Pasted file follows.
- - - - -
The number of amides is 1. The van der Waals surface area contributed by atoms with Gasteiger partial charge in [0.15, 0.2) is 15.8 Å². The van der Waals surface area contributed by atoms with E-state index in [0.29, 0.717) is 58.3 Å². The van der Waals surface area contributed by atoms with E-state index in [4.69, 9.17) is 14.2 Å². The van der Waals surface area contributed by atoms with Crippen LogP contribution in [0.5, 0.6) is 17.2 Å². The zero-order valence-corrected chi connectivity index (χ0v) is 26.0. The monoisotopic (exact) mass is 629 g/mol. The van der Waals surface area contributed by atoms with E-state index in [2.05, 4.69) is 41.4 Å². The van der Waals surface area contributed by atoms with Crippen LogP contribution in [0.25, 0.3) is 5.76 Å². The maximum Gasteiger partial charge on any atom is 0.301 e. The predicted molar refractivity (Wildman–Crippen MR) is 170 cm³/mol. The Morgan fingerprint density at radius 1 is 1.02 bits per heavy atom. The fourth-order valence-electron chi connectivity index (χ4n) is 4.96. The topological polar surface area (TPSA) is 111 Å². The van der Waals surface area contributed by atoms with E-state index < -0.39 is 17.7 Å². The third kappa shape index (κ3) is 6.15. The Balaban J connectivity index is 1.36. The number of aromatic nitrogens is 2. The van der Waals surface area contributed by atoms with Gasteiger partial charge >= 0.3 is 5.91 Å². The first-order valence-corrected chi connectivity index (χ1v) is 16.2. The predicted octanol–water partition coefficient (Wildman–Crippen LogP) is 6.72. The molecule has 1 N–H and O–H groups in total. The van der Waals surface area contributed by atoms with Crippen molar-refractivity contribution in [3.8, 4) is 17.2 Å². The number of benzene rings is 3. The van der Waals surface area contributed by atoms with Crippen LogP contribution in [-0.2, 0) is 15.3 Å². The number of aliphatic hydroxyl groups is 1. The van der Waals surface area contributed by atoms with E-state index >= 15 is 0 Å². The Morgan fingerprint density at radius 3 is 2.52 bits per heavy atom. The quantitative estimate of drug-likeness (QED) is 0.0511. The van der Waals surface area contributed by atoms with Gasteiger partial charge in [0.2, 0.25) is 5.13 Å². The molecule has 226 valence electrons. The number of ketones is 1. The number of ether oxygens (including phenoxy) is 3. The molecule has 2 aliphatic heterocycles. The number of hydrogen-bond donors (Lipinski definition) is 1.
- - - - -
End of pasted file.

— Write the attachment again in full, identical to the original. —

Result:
The number of amides is 1. The van der Waals surface area contributed by atoms with Gasteiger partial charge in [0.15, 0.2) is 15.8 Å². The van der Waals surface area contributed by atoms with E-state index in [0.29, 0.717) is 58.3 Å². The van der Waals surface area contributed by atoms with E-state index in [4.69, 9.17) is 14.2 Å². The van der Waals surface area contributed by atoms with Crippen LogP contribution in [0.5, 0.6) is 17.2 Å². The zero-order valence-corrected chi connectivity index (χ0v) is 26.0. The monoisotopic (exact) mass is 629 g/mol. The van der Waals surface area contributed by atoms with E-state index in [2.05, 4.69) is 41.4 Å². The van der Waals surface area contributed by atoms with Crippen LogP contribution in [0.25, 0.3) is 5.76 Å². The maximum Gasteiger partial charge on any atom is 0.301 e. The predicted molar refractivity (Wildman–Crippen MR) is 170 cm³/mol. The Morgan fingerprint density at radius 1 is 1.02 bits per heavy atom. The fourth-order valence-electron chi connectivity index (χ4n) is 4.96. The topological polar surface area (TPSA) is 111 Å². The van der Waals surface area contributed by atoms with E-state index < -0.39 is 17.7 Å². The third kappa shape index (κ3) is 6.15. The Balaban J connectivity index is 1.36. The number of aromatic nitrogens is 2. The van der Waals surface area contributed by atoms with Gasteiger partial charge >= 0.3 is 5.91 Å². The first-order valence-corrected chi connectivity index (χ1v) is 16.2. The predicted octanol–water partition coefficient (Wildman–Crippen LogP) is 6.72. The molecule has 1 N–H and O–H groups in total. The van der Waals surface area contributed by atoms with Crippen molar-refractivity contribution in [3.8, 4) is 17.2 Å². The number of benzene rings is 3. The van der Waals surface area contributed by atoms with Crippen LogP contribution in [-0.2, 0) is 15.3 Å². The number of aliphatic hydroxyl groups is 1. The van der Waals surface area contributed by atoms with E-state index >= 15 is 0 Å². The Morgan fingerprint density at radius 3 is 2.52 bits per heavy atom. The quantitative estimate of drug-likeness (QED) is 0.0511. The van der Waals surface area contributed by atoms with Gasteiger partial charge in [0.2, 0.25) is 5.13 Å². The molecule has 226 valence electrons. The number of ketones is 1. The number of ether oxygens (including phenoxy) is 3. The molecule has 2 aliphatic heterocycles. The number of hydrogen-bond donors (Lipinski definition) is 1.